The National Institute of Health (NIH) has decided to resurrect the coronavirus bat research grant that was canceled three years ago by former President Trump’s administration.
The grant will once again be awarded to EcoHealth Alliance (EHA), the organization that previously partnered with the Wuhan Institute of Virology, a facility that has faced scrutiny for a possible role in the origin of COVID-19.
The original version of the grant supported the study of severe acute respiratory syndrome (SARS) caused by mixing different bat viruses. The new version will reportedly not have this focus.
The EHA will be teaming up with Duke-NUS Medical School in Singapore to conduct their bat virus research. As such, the grant will be used to study simulated genomes of already-collected viruses to figure out how coronaviruses might attack human cells.
The Wuhan Institute of Virology will also reportedly not be directly involved in research itself, but will provide over 300 whole and partial genome sequences of SARS-related bat coronaviruses from its collection to EHA for research.
All of this said, the issues with the grant and its recipient have been ongoing for some time.
In June 2020, the NIH suspended the grant awarded to EcoHealth due to concerns regarding administrative non-compliance. In October, EcoHealth was reprimanded for delaying disclosure of a U.S.-funded experiment, conducted with the Wuhan lab, which found that mice with implanted human cells became sicker with an engineered version of bat coronavirus.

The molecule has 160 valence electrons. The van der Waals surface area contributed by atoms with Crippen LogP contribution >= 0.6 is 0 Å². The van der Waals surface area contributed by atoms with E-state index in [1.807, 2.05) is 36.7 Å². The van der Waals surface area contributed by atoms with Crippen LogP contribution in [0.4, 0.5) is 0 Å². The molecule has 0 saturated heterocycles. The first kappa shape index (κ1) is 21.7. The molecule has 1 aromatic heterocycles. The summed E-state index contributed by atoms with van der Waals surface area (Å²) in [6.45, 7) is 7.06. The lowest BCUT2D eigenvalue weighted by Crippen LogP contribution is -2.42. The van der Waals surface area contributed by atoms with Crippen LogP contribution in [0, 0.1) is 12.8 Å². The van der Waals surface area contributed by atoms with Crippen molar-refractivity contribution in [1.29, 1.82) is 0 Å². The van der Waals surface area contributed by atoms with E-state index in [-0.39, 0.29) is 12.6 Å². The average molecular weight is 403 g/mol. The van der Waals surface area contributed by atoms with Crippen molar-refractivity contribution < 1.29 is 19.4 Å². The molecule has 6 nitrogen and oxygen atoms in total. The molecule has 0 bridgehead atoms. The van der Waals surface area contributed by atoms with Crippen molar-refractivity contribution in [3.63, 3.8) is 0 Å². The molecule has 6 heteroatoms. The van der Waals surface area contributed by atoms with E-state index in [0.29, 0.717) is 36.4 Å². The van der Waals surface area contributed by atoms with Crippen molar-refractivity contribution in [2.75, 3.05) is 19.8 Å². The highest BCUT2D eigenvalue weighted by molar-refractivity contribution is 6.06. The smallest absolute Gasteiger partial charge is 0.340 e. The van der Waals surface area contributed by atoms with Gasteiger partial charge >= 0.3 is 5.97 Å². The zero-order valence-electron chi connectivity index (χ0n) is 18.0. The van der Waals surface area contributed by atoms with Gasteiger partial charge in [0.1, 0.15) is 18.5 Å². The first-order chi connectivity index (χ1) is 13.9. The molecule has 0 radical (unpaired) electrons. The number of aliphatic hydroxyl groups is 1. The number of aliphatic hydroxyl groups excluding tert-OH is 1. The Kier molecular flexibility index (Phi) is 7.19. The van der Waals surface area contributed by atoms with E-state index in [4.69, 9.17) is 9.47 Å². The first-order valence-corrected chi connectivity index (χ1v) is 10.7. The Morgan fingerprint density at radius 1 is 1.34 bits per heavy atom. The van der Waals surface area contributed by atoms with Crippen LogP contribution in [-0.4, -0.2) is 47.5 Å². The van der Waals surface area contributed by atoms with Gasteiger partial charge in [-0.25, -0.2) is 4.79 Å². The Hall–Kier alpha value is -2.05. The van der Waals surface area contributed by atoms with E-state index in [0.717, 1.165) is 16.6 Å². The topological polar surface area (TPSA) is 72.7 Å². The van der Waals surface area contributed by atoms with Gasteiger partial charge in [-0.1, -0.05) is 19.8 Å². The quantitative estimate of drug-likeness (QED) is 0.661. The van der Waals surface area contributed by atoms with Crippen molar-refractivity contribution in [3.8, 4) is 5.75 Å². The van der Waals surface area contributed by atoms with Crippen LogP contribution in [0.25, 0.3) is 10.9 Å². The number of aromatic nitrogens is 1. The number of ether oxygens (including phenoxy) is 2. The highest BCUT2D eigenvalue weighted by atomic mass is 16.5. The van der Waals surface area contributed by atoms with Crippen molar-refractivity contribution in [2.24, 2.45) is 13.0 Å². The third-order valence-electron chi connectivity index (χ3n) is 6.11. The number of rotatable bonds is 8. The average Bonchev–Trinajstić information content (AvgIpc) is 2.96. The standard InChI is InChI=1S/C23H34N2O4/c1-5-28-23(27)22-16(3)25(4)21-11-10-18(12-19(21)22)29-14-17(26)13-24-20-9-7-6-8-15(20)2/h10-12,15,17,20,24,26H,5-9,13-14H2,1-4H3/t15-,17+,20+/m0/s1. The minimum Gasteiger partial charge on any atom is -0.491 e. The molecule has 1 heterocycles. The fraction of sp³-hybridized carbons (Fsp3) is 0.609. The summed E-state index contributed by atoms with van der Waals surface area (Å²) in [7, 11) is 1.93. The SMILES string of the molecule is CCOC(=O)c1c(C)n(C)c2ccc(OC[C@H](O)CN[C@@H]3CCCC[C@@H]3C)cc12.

The NIH discovered further violations by EcoHealth in January, according to the Washington Examiner.
Many Congress Republicans have also denounced the research since its main purpose was gain-of-function (GOF). GOF is a scientific term for adjusting an existing pathogen to discover what increases its ability to be transmissible.
However, some researchers praised the grant’s return because now they can “get back to work.”
“It is long overdue. Unfortunately, the original cancellation reflects the ongoing partisan politics where first Trump and now many Republicans are attacking science unfairly,” Nobel Prize winner Richard Roberts of New England Biolabs told Science.org.
Democrats argue that this new grant is a stripped-down version of the old one. The EcoHealth Alliance will receive $576,000 each year over a four-year period.
The NIH has also imposed new accounting rules on EHA. Apparently, their bookkeeping practices drew criticism from government auditors.
EcoHealth is sharing details of the new grant, which restarted on April 26, in order to promote transparency, according to public statements.
“We think we can achieve a huge amount of work based on archived samples … that will really answer some fundamental questions about why coronaviruses have such diversity,” the director of EcoHealth said.